"It's one of those really challenging things for me as a physician. "I took an oath not to harm. And I worry about that in the back of my head, because it's a new drug. And we don't even know what dose to start him with."[npr - listen]
Every once in a while, there's an experimental drug that's so promising it makes the race even more urgent. Patients and their families plead with pharmaceutical companies to get it before the Food and Drug Administration's approval.
The demand has been particularly high for a new class of drugs that harnesses the immune system to fight cancer.
"That's why I'm so desperate, contacting the drug companies," she explained. "I told them I understand the policy, I understand the regulation and I understand all the risks, but my child just has no time to wait."
Clinical trials were underway for several of the new immunotherapy drugs, but there were no trials available for children.
Pharmaceutical companies rarely offer clinical trials of new cancer drugs for children. Several pediatric cancer specialists said that's because of a lack of financial incentives for the drug companies, as well as the complexity of organizing trials for so few people, given the rarity of childhood cancer.
Only 1 in 285 children will be diagnosed with cancer before the age of 20, yet cancer is the second-leading cause of death for people in that age group.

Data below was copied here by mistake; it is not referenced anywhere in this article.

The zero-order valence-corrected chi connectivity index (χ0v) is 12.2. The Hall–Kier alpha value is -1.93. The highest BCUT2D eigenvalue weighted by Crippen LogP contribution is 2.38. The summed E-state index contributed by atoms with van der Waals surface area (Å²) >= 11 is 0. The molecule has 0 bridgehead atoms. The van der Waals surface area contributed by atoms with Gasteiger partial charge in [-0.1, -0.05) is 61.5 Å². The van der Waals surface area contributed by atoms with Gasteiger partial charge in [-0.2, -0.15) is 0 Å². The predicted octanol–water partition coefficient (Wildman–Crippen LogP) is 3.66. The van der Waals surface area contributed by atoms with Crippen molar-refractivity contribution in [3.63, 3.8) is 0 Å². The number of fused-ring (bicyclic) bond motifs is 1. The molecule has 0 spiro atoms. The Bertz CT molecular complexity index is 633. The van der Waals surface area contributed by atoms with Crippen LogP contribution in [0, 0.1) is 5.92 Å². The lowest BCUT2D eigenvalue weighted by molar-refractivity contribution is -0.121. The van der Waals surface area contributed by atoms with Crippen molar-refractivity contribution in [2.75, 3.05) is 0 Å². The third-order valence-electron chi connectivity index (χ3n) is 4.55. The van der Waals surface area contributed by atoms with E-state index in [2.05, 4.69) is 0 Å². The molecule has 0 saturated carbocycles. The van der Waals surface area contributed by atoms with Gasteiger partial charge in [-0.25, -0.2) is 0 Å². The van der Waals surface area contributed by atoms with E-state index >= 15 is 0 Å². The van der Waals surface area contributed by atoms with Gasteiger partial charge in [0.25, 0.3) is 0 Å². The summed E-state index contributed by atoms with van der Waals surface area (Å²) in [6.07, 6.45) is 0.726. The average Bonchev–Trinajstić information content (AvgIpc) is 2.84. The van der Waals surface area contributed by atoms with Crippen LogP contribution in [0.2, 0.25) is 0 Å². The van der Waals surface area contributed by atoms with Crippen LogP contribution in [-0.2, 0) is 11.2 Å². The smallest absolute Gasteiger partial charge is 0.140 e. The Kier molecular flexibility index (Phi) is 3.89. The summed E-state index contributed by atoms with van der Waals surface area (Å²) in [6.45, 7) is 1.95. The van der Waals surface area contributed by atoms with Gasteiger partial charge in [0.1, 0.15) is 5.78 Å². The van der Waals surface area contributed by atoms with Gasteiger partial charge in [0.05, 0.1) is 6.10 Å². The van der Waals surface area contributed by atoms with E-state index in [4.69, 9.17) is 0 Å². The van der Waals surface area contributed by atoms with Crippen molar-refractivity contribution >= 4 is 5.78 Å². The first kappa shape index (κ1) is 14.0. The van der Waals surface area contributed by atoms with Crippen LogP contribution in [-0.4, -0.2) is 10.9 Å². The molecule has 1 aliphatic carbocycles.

The family's doctors advised Liu to "go home" with Joey to enjoy the rest of their time together.
"We can't just go home," she said. "For us, that means giving up. If that happened to me maybe I would make the decision we just go home, but it's my child. I can't just like do nothing and go home. I have to try everything."
Last spring with the help of a friend, Liu petitioned several pharmaceutical companies to gain access to one of a handful of immunotherapy drugs in development. The petition quickly received over 17,000 signatures, but was ineffective. And even if she could have gotten one of the drugs, their doctor, Dr. Joanne Lagmay, an oncologist at Shands Children's Hospital in Gainesville, Fla., was reluctant to give it to a child.
"It's one of those really challenging things for me as a physician," Lagmay said. "I took an oath not to harm. And I worry about that in the back of my head, because it's a new drug. And we don't even know what dose to start him with..."